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If /11 is a light stone and M is a heavy one, according to Aristotle M should fall faster than m. Galileo attempted to show that Aristotle's belief was logically inconsistent by the following argument. Tie III and M together to form a double stone. Then, in falling, III should retard M, because it tends to fall more slowly, and the combination would fall faster than III but more slowly than M; but according to Aristotle the double body (M + /11) is heavier than M and, hence, should fall faster than M. If you accept Galileo's reasoning as correct, can you conclude that M and III must fall at the same rate? What need is there for experiment in that case? If you believe Galileo's reasoning is incorrect, explain why.

If /11 is a light stone and M is a heavy one, according to Aristotle M should fall faster than m. Galileo attempted to show that Aristotle's belief was logically inconsistent by the following argument. Tie III and M together to form a double stone. Then, in falling, III should retard M, because it tends to fall more slowly, and the combination would fall faster than III but more slowly than M; but according to Aristotle the double body (M + /11) is heavier than M and, hence, should fall faster than M. If you accept Galileo's reasoning as correct, can you conclude that M and III must fall at the same rate? What need is there for experiment in that case? If you believe Galileo's reasoning is incorrect, explain why.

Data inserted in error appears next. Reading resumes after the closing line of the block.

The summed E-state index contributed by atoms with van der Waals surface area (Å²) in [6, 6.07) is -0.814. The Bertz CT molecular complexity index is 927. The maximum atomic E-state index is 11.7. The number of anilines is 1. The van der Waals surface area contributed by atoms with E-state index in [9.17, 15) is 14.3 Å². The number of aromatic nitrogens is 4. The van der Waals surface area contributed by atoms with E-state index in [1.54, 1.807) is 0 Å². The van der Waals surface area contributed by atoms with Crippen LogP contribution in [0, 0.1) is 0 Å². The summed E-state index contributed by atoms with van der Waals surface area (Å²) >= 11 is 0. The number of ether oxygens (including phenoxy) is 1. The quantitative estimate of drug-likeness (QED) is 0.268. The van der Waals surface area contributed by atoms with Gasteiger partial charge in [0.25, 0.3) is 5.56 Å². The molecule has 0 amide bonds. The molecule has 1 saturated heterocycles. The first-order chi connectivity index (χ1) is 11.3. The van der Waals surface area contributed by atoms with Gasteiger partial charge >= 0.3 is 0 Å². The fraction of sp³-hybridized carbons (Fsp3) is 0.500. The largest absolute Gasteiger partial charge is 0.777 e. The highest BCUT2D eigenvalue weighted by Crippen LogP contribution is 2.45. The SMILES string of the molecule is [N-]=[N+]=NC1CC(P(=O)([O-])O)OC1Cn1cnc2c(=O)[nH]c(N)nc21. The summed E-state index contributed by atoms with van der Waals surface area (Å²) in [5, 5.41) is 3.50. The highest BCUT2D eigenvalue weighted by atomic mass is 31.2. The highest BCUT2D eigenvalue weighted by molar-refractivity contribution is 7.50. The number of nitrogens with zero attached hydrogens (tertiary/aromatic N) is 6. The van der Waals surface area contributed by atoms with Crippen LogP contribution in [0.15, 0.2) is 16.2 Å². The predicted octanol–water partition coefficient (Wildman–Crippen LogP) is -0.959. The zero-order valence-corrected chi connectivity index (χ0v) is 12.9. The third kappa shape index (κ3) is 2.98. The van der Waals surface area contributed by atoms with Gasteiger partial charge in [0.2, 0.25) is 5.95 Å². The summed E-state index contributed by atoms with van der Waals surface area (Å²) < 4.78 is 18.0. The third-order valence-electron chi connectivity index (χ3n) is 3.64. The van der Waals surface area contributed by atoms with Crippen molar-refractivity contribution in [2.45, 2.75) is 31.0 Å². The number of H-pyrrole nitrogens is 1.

Grade:10

1 Answers

Jitender Pal
askIITians Faculty 365 Points
6 years ago
First we consider the Galileo argument on the motion of the falling object. He asserted that if two stones one of mass m smaller than mass M are tied together, the smaller acceleration felt by the smaller mass must retard the motion of the higher mass such that the net acceleration of the system lies between the acceleration of the smaller mass and the acceleration of the larger mass thereby contradicting the Aristotle argument. Galileo questioned that how a larger mass stone felt at a slower rate relative to the one allowed by nature, under free fall, due to the retard from the smaller mass.
Aristotle counterargument that the tied system has a combined mass more that the mass of the massive stone highlighting that both the stones with masses m and M will fall at a rate more than allowed for the higher mass stone. Therefore the system will fall more quickly relative to the fall rate of the higher mass stone.
One must question that is it possible for a stone to increase the mass of the other stone while falling an account for the knowledge that they are connected. How it is that without any tension in the string through which they are tied, the system could combine its mass and move faster as stated by Aristotle. Only when the higher mass stone goes faster than the lower mass stone, the system can move together.
Therefore till the time there is no tension in the string, the motion of the objects must support the Galileo view. When the experiment was performed in a closed room, so as to minimize the effect of the air resistance, there was no lag or lead observed between the motions of the stone thereby proving that both have fallen at the same rate.
Galileo himself solved the problem of air resistance by performing the experiment on the inclined plane. This also helped him to reduce the rate of fall of the objects and allowed to make accurate measurements.

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